Rick Springfield – The Best of Rick Springfield

ARTIST: Rick Springfield  71tV4Lm-B1L._SX425_

TITLE: The Best of Rick Springfield

YEAR RELEASED: Compilation

CHART ACTION:  None

SINGLES: Top 20: Jessie’s Girl (#1 US, #10 Mainstream, #43 UK), I’ve Done Everything for You (#8 US), Love Is Alright Tonight (#20 US, #40 Mainstream), Don’t Talk to Strangers (#2 US, #11 Mainstream), Affair of the Heart (#9 US, #23 Mainstream), Human Touch (#18 US, #23 UK, #34 Mainstream), Love Somebody (#5 US, #95 UK, #13 Mainstream), Bop ‘Til You Drop (#20 US)

OTHER SONGS YOU MAY KNOW: What Kind of Fool Am I

LINEUP: Rick Springfield. Mike Baird drummed on almost all of this, but he used a lot of session musicians galore on these records.

WHAT’S IT ALL ABOUT: Teen idol turned soap actor turned power popper turned pop rock schlock meister turned fond memory. This focuses on the power popper that turned to schlock. It was a fun ride.

SOME WORDS, PHRASES AND CLAUSES ABOUT THIS RECORD: The first three singles on this collection (“Jessie’s Girl, “Love Is All Right Tonight”, “I’ve Done Everything for You”) were all over the radio and MTV in the early 80’s. For good reason, too, as they fit on new wave, power pop, rock, and Top 40 formats. From there, he was a force in the early 80’s – releasing hits like clockwork. Aside from “I’ve Done Everything for You” (a Sammy Hagar joint believe it or not), Springfield wrote or co-wrote everything here, which showed he had an ear for hooks and melody.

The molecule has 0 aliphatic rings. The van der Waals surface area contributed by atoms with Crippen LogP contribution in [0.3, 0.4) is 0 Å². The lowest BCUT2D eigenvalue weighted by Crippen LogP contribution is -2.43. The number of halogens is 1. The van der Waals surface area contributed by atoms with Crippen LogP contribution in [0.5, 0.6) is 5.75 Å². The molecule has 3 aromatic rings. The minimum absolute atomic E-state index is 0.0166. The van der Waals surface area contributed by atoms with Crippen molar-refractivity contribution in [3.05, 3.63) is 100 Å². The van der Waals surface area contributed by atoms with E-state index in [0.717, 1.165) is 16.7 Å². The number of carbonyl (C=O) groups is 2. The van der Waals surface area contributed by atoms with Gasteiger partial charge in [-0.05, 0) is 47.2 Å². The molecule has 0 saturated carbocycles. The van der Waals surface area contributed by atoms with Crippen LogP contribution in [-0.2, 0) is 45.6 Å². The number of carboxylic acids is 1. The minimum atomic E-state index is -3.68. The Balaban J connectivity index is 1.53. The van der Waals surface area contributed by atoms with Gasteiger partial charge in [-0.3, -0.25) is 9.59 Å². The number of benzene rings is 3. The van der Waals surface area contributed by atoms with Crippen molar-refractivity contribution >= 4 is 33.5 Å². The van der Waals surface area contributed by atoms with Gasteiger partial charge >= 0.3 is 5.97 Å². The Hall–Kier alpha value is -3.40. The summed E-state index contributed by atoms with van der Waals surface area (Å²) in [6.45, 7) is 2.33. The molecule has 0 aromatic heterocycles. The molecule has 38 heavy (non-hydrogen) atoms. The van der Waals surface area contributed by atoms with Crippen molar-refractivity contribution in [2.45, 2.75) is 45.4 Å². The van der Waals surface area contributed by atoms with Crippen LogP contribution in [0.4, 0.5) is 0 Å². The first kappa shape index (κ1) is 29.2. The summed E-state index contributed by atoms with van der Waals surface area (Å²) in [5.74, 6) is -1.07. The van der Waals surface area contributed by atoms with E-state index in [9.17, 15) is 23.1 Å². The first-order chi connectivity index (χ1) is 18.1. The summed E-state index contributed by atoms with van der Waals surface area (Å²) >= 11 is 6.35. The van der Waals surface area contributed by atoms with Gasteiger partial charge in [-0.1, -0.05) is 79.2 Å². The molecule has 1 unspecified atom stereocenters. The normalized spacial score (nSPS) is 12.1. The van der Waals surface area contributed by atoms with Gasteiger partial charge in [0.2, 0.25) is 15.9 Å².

What happened to him was typical of the 80’s. As time went on, he moved towards updating his sound from power pop / new wave towards electronics and new romantic sounds which sometimes clashed with his melodies and pop sense. His songs became busy and sounded forced and extended themselves past their sell date (you don’t need seven minutes of “Human Touch”).

This collection covers his glory years up until 1988, and is probably the best bet of avoiding filler and remembering glorious days on the roller rink. Though the electronic noise on tracks like “Bop ‘Til You Drop” may make you wonder why the mid-80’s existed.

NOTES & MINUTIAE: He had a teen idol career in Australia (barely in the US), that resulted in “Speak to the Sky” here (#14 US). His song “Bruce” (#26) was originally released in 1980, re-released outside of his control in 1984 (and is not on here thank God) and coincided with his decline. There may be a correlation.

IS THERE A DELUXE VERSION: No. But there are several other compilations depending on how deep or shallow you want to go on Mr. Springfield. I thought this was the best one to grab his high points though it missed radio hit “Calling All Girls” (#4 Mainstream).

GRADE B: Springfield has some impressive tunes, and some tunes that are just good for nostalgia. There’s a couple of groaners here that you can avoid as well. Depends on your love of schlock there.

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